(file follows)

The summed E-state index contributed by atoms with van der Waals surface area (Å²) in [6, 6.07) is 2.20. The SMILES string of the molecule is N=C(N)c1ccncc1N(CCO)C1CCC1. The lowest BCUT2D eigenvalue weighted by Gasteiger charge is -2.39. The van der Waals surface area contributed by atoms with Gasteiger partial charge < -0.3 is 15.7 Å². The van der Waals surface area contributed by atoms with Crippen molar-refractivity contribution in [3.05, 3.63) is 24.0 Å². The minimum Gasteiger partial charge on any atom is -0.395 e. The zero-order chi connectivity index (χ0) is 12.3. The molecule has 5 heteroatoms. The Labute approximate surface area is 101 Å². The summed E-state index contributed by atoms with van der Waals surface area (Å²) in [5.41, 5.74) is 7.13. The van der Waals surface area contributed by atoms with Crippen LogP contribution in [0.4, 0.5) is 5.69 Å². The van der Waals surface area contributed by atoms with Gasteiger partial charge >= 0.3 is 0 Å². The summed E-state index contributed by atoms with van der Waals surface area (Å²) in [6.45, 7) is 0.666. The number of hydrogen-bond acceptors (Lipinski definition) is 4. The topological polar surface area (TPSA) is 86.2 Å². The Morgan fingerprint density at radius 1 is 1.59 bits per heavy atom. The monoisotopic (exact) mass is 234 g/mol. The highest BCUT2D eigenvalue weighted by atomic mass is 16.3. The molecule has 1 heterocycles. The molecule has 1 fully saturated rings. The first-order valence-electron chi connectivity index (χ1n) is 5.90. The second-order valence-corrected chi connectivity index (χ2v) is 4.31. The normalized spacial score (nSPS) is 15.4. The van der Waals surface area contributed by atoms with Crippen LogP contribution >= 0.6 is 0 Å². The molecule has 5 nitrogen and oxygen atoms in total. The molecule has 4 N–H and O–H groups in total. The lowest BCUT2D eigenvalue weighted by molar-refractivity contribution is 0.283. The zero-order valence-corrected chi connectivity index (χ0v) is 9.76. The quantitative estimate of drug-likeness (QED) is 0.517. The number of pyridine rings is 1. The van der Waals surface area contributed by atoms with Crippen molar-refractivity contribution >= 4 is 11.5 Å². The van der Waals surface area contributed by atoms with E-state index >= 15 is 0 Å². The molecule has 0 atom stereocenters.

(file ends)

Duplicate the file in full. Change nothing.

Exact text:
The summed E-state index contributed by atoms with van der Waals surface area (Å²) in [6, 6.07) is 2.20. The SMILES string of the molecule is N=C(N)c1ccncc1N(CCO)C1CCC1. The lowest BCUT2D eigenvalue weighted by Gasteiger charge is -2.39. The van der Waals surface area contributed by atoms with Gasteiger partial charge < -0.3 is 15.7 Å². The van der Waals surface area contributed by atoms with Crippen molar-refractivity contribution in [3.05, 3.63) is 24.0 Å². The minimum Gasteiger partial charge on any atom is -0.395 e. The zero-order chi connectivity index (χ0) is 12.3. The molecule has 5 heteroatoms. The Labute approximate surface area is 101 Å². The summed E-state index contributed by atoms with van der Waals surface area (Å²) in [5.41, 5.74) is 7.13. The van der Waals surface area contributed by atoms with Crippen LogP contribution in [0.4, 0.5) is 5.69 Å². The van der Waals surface area contributed by atoms with Gasteiger partial charge >= 0.3 is 0 Å². The summed E-state index contributed by atoms with van der Waals surface area (Å²) in [6.45, 7) is 0.666. The number of hydrogen-bond acceptors (Lipinski definition) is 4. The topological polar surface area (TPSA) is 86.2 Å². The Morgan fingerprint density at radius 1 is 1.59 bits per heavy atom. The monoisotopic (exact) mass is 234 g/mol. The highest BCUT2D eigenvalue weighted by atomic mass is 16.3. The molecule has 1 heterocycles. The molecule has 1 fully saturated rings. The first-order valence-electron chi connectivity index (χ1n) is 5.90. The second-order valence-corrected chi connectivity index (χ2v) is 4.31. The normalized spacial score (nSPS) is 15.4. The van der Waals surface area contributed by atoms with Crippen LogP contribution >= 0.6 is 0 Å². The molecule has 5 nitrogen and oxygen atoms in total. The molecule has 4 N–H and O–H groups in total. The lowest BCUT2D eigenvalue weighted by molar-refractivity contribution is 0.283. The zero-order valence-corrected chi connectivity index (χ0v) is 9.76. The quantitative estimate of drug-likeness (QED) is 0.517. The number of pyridine rings is 1. The van der Waals surface area contributed by atoms with Crippen molar-refractivity contribution >= 4 is 11.5 Å². The van der Waals surface area contributed by atoms with E-state index >= 15 is 0 Å². The molecule has 0 atom stereocenters.